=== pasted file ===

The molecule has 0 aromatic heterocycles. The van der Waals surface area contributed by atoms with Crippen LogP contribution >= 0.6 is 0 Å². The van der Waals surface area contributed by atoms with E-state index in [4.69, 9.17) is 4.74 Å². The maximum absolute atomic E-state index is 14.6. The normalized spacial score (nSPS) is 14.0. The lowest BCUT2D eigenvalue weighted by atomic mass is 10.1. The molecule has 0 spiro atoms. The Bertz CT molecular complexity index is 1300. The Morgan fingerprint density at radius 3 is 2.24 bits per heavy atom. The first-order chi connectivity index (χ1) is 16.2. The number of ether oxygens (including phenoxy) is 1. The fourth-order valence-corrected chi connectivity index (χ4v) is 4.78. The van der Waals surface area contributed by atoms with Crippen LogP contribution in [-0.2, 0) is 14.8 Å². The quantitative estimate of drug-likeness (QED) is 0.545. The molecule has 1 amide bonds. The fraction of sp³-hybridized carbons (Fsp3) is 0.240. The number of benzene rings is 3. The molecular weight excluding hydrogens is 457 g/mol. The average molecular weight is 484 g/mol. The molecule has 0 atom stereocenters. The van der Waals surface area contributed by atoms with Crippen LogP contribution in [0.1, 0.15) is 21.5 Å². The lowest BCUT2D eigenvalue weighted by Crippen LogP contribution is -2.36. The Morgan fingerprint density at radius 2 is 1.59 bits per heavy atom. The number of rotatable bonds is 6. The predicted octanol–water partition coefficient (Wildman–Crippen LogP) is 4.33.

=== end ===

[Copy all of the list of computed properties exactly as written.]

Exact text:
The molecule has 0 aromatic heterocycles. The van der Waals surface area contributed by atoms with Crippen LogP contribution >= 0.6 is 0 Å². The van der Waals surface area contributed by atoms with E-state index in [4.69, 9.17) is 4.74 Å². The maximum absolute atomic E-state index is 14.6. The normalized spacial score (nSPS) is 14.0. The lowest BCUT2D eigenvalue weighted by atomic mass is 10.1. The molecule has 0 spiro atoms. The Bertz CT molecular complexity index is 1300. The Morgan fingerprint density at radius 3 is 2.24 bits per heavy atom. The first-order chi connectivity index (χ1) is 16.2. The number of ether oxygens (including phenoxy) is 1. The fourth-order valence-corrected chi connectivity index (χ4v) is 4.78. The van der Waals surface area contributed by atoms with Crippen LogP contribution in [-0.2, 0) is 14.8 Å². The quantitative estimate of drug-likeness (QED) is 0.545. The molecule has 1 amide bonds. The fraction of sp³-hybridized carbons (Fsp3) is 0.240. The number of benzene rings is 3. The molecular weight excluding hydrogens is 457 g/mol. The average molecular weight is 484 g/mol. The molecule has 0 atom stereocenters. The van der Waals surface area contributed by atoms with Crippen LogP contribution in [0.1, 0.15) is 21.5 Å². The lowest BCUT2D eigenvalue weighted by Crippen LogP contribution is -2.36. The Morgan fingerprint density at radius 2 is 1.59 bits per heavy atom. The number of rotatable bonds is 6. The predicted octanol–water partition coefficient (Wildman–Crippen LogP) is 4.33.